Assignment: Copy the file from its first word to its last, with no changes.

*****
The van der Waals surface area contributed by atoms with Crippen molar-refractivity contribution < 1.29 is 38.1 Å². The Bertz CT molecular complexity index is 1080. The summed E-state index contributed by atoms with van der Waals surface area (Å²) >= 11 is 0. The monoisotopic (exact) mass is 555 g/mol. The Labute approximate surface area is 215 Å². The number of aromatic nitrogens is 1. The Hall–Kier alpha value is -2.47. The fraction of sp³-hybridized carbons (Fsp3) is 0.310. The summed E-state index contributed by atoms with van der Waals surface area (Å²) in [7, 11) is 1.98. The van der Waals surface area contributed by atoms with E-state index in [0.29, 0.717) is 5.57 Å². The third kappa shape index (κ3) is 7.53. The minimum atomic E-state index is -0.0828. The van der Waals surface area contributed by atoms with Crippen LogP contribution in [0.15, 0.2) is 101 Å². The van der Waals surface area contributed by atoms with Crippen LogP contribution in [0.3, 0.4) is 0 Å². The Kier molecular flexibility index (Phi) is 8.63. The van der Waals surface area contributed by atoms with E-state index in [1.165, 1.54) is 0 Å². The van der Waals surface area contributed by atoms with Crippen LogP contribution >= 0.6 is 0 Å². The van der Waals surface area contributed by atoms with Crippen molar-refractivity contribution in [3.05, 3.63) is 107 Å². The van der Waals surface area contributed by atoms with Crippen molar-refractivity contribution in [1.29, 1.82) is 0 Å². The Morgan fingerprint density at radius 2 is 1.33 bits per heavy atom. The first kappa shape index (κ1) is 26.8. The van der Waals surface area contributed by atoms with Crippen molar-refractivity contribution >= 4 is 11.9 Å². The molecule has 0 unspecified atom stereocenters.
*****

The van der Waals surface area contributed by atoms with Crippen molar-refractivity contribution < 1.29 is 38.1 Å². The Bertz CT molecular complexity index is 1080. The summed E-state index contributed by atoms with van der Waals surface area (Å²) >= 11 is 0. The monoisotopic (exact) mass is 555 g/mol. The Labute approximate surface area is 215 Å². The number of aromatic nitrogens is 1. The Hall–Kier alpha value is -2.47. The fraction of sp³-hybridized carbons (Fsp3) is 0.310. The summed E-state index contributed by atoms with van der Waals surface area (Å²) in [7, 11) is 1.98. The van der Waals surface area contributed by atoms with E-state index in [0.29, 0.717) is 5.57 Å². The third kappa shape index (κ3) is 7.53. The minimum atomic E-state index is -0.0828. The van der Waals surface area contributed by atoms with Crippen LogP contribution in [0.15, 0.2) is 101 Å². The van der Waals surface area contributed by atoms with Crippen LogP contribution in [0.3, 0.4) is 0 Å². The Kier molecular flexibility index (Phi) is 8.63. The van der Waals surface area contributed by atoms with E-state index in [1.165, 1.54) is 0 Å². The van der Waals surface area contributed by atoms with Crippen LogP contribution >= 0.6 is 0 Å². The van der Waals surface area contributed by atoms with Crippen molar-refractivity contribution in [3.05, 3.63) is 107 Å². The van der Waals surface area contributed by atoms with Crippen molar-refractivity contribution in [1.29, 1.82) is 0 Å². The Morgan fingerprint density at radius 2 is 1.33 bits per heavy atom. The first kappa shape index (κ1) is 26.8. The van der Waals surface area contributed by atoms with Crippen molar-refractivity contribution >= 4 is 11.9 Å². The molecule has 0 unspecified atom stereocenters.